|Topps SHB #7: 2008 Frank Thomas, Oakland Athletics|
In 2008, two Hall of Famers, both definite first-ballot HOFers for sure, were playing their final seasons, and ended the year in uniforms different from the one on their Topps flagship card. In both cases, Topps would make a 'sunset issue' the following year in 2009 Topps, one being genuine and the other being greatly airbrushed for some reason, but the 2008 Update set didn't feature this sort of finality.
It's most jarring in Frank Thomas' case. Thomas was released by the Toronto Blue Jays in April 2008, as his Topps card on the Jays was heading to shelves. Four days later he signs with the Athletics, a team that gave him a monster comeback season in 2006, with 39 homers and 114 RBIs...at age 38. The A's remembered what he did for them, how he led them into the postseason, and they re-sign him. In return, Thomas, now 40, gave them 55 games, 5 home runs, and a .263 average.
How Topps didn't put him in Update boggles the mind. Even if they did a 2009 Topps A's card, he's still Frank Thomas, he was still contractually on Topps' docket, and he still could have used a Topps Update card. But Topps was more interested in giving a card to Yamid Haad, a veteran minor league catcher who was about to take over as catcher for the Indians before they signed Sal Fasano.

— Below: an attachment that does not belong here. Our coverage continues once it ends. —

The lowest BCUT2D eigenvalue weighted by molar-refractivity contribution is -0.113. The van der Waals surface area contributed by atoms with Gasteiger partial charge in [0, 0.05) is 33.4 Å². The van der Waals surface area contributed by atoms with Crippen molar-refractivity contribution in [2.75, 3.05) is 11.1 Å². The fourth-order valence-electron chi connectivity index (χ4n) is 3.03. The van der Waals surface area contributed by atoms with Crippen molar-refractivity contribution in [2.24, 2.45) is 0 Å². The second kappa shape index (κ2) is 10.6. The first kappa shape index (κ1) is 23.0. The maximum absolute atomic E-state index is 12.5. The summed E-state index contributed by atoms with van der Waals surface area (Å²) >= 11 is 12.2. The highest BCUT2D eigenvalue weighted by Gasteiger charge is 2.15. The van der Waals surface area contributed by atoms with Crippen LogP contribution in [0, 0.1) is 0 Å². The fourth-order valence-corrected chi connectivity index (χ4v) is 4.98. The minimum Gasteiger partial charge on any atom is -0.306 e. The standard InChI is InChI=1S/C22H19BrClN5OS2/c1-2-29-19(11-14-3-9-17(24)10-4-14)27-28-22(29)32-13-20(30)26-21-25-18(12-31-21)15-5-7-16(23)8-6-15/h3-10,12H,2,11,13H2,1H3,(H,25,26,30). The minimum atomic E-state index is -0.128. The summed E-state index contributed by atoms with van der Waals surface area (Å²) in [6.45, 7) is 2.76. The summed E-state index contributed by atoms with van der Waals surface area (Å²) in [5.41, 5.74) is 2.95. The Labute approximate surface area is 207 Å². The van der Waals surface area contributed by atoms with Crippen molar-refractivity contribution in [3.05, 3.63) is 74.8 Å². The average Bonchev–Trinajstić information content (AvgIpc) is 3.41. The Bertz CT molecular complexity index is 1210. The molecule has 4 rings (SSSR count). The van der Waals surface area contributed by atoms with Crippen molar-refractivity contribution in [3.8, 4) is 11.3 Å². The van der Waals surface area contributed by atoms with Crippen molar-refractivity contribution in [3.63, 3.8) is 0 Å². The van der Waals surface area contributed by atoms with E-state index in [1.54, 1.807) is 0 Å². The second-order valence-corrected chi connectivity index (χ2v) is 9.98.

Yamid Haad played 0 games in the 2008 season and got a Topps card. Frank Thomas played 55 and didn't.
And before you go 'oh, they wanted to reward a career minor leaguer', Mike Hessman never got a Topps card with Atlanta, New York or Detroit. He's on my list, for the record. Wladimir Balentien is also on my list. Yamid Haad is a fluke.
Anyway. This next one actually has a reason to not be in 2008 Update:
|SHB Topps #8: 2008 Greg Maddux, Los Angeles Dodgers|
But his 2009 Topps card is badly filtered, slightly airbrushed, and not a great final sendoff for the landmark, legendary starter.
So I made this one, which is more indicative of Maddux's second half for the Dodgers, where he pitched into the postseason and helped this team stay alive amidst series' with Chicago and Philadelphia. In the regular season, Maddux went 2-4 with a 5.09 ERA in 7 starts. In the postseason, Maddux worked in a relief role with a 0.00 ERA over 4 innings, and 3 strikeouts. Not bad for a 42-year old.
Maddux and Thomas deserved better final releases, and even if Thomas got a good one in 2009, they still needed their 2008 chapters marked by Topps. Which, I guess, is what I'm here for now.